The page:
Breadcrumbs

My name is Ebony and this is my cancer journey...

"Even to this day the same thought runs to my head that did when I was first diagnosed; People like me don't get cancer." 

I remember having the camp quality puppets coming to my primary school when I was younger, and while I listened I remember thinking that something like this would never happen to me, at least not at the age of 15. However it did.

I first noticed that something was wrong when I couldn't crack the knuckles on my right hand. It wasn't that it hurt or anything, I just couldn't physically do it. The problem eventually got worse to the stage that I couldn't write or use my hand properly. This was especially prominent when I was playing the violin. I had played the violin since the age of 8 and at the time I was playing in a youth orchestra. 

"I first noticed that something wasn't normal when I was dropping my bow and there was nothing I couldn't do to stop it. It was a few days later that I realised something was seriously wrong."

We were having dinner and I brushed my hand against my plate and I realised that there was a lump. It was mainly swelling which I hadn't noticed until then, but there was a definite solid lump protruding between the bones on my right hand. I nagged Mum for a few days to take me to the doctor and we did end up going. Like most people who are eventually diagnosed with a tumour of some sort, I was told that it was just Tendonitis and to take a course of ibuprofen and return if it hadn't gone away. 

The ibuprofen reduced the swelling around the tumour, and after a few days you could see a definite lump in my hand. We returned to the doctors and an ultrasound was booked. The results for that came back that it were solid muscle so I was told to go to the Women's and Children's hospital for an MRI. The results for that showed that it had blood supply and I was then referred to a plastic surgeon that would perform a biopsy. From there I realised things were getting pretty serious and they kept mentioning cancer and how I shouldn't be worried about it because they had never heard of someone getting cancer in their hand. 

I had a biopsy a few days before I was due to go and see the band Rise Against with my then boyfriend; I had had the tickets booked for months. I remember waking up from surgery and it felt like my whole arm was on fire, I had never experienced pain like it. When I was properly awake and preparing to be discharged the surgeon came in to talk to me. I remember thinking that this was odd, and his normally happy disposition was replaced and he seemed distant and serious.

He said that it would be best if I didn't go to the concert because if it was cancer there was a risk that it may spread if things got too rowdy. I thought that this was really odd, because it seemed like he thought that something was seriously wrong. I had my review on the first day of Term 3 however this was a pupil free day so I didn't have to worry about missing any classes. I remember planning to meet with my friend Ally later that day at Tea Tree Plaza. One of the first things that I thought was weird was that I went through to my appointment even thought I was there half an hour early. He told me that the results from the biopsy said that it was Alveolar Rhabdomyosarcoma.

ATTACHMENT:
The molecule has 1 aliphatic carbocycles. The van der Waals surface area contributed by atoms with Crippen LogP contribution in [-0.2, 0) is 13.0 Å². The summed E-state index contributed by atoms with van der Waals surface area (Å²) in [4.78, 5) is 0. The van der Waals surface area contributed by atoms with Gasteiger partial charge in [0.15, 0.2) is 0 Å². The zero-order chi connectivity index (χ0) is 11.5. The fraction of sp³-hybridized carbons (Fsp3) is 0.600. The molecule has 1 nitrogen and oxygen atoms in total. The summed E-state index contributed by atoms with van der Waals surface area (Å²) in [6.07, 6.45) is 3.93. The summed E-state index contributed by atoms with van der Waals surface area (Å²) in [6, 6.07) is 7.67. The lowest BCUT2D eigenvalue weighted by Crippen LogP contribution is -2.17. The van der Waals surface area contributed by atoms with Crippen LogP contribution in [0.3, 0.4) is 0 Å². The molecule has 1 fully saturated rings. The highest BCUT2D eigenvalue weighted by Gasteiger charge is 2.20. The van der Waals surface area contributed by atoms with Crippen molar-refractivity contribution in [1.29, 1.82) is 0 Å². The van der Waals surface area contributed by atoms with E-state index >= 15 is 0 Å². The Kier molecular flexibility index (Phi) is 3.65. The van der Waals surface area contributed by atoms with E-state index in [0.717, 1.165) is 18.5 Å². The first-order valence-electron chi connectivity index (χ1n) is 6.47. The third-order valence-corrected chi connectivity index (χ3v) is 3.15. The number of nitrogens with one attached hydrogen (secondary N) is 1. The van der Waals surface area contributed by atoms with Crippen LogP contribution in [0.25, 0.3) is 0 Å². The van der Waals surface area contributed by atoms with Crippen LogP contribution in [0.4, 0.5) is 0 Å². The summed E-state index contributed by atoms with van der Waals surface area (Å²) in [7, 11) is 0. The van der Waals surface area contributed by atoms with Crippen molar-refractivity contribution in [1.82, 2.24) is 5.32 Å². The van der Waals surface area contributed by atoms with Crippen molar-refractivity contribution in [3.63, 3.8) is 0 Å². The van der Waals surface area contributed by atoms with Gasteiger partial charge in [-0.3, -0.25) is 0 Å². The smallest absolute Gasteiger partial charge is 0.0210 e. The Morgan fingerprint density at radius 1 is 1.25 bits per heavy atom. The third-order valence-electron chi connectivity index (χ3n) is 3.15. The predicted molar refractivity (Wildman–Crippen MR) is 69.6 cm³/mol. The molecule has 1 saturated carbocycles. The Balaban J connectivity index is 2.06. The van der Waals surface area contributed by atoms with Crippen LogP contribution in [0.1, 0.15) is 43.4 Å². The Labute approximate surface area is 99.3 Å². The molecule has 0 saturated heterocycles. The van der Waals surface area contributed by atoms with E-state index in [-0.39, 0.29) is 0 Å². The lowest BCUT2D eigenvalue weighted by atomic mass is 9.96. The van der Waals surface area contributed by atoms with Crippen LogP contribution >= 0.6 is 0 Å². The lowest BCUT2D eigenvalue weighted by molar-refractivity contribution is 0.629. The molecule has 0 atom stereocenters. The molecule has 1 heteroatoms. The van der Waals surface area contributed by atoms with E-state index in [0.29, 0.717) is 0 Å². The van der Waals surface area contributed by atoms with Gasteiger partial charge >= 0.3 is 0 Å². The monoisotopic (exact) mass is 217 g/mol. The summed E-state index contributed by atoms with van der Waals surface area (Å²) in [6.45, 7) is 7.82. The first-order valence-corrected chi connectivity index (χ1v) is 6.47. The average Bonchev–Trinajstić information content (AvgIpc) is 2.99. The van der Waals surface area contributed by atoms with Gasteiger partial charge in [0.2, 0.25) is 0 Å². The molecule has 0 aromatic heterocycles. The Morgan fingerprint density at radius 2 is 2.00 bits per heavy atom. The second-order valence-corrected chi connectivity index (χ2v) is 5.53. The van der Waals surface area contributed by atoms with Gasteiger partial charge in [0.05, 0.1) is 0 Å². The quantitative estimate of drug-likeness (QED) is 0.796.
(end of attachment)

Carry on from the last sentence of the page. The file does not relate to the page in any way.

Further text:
"The first thing I did was blurt out 'Is it malignant?!" even though I hadn't even given him a chance to finish his sentence."

I wasn't sad or shocked when he said it was, more annoyed by the fact that I wouldn't get to go to TTP that afternoon.

Having cancer was definitely a life-changing experience, but I don't think that it was a negative one. It really annoys me sometimes that I've had to repeat year 11 and all my friends will move on at the end of this year when I'm still at school. The long term medical side effects also are pretty annoying because I really don't want to go through this ever again. 

"However, I have met some amazing people and had some amazing opportunities because of it (such as working with SA Health)." 

It has opened my eyes to a whole world of job opportunities, and I'm hoping to study Nuclear Medicine once I finish school, which I never would have known about if it wasn't for this."

It has also changed my outlook on life. I'm a much more positive and laid-back person because of what I've been through and am able to put things in perspective better. I have a much better balance of things now than I did before, and for some reason I am getting much better grades at school since finishing treatment. 

"I think I just want people to know that even if you go through something as horrid as being diagnosed with cancer as a teenager, that you can make it through at the end."

You can make it a positive experience, even though you may not be able to see it while going through treatment. I wish anyone who is diagnosed with cancer the best of luck and good health while going through your cancer journey, and I hope you enjoy this website.

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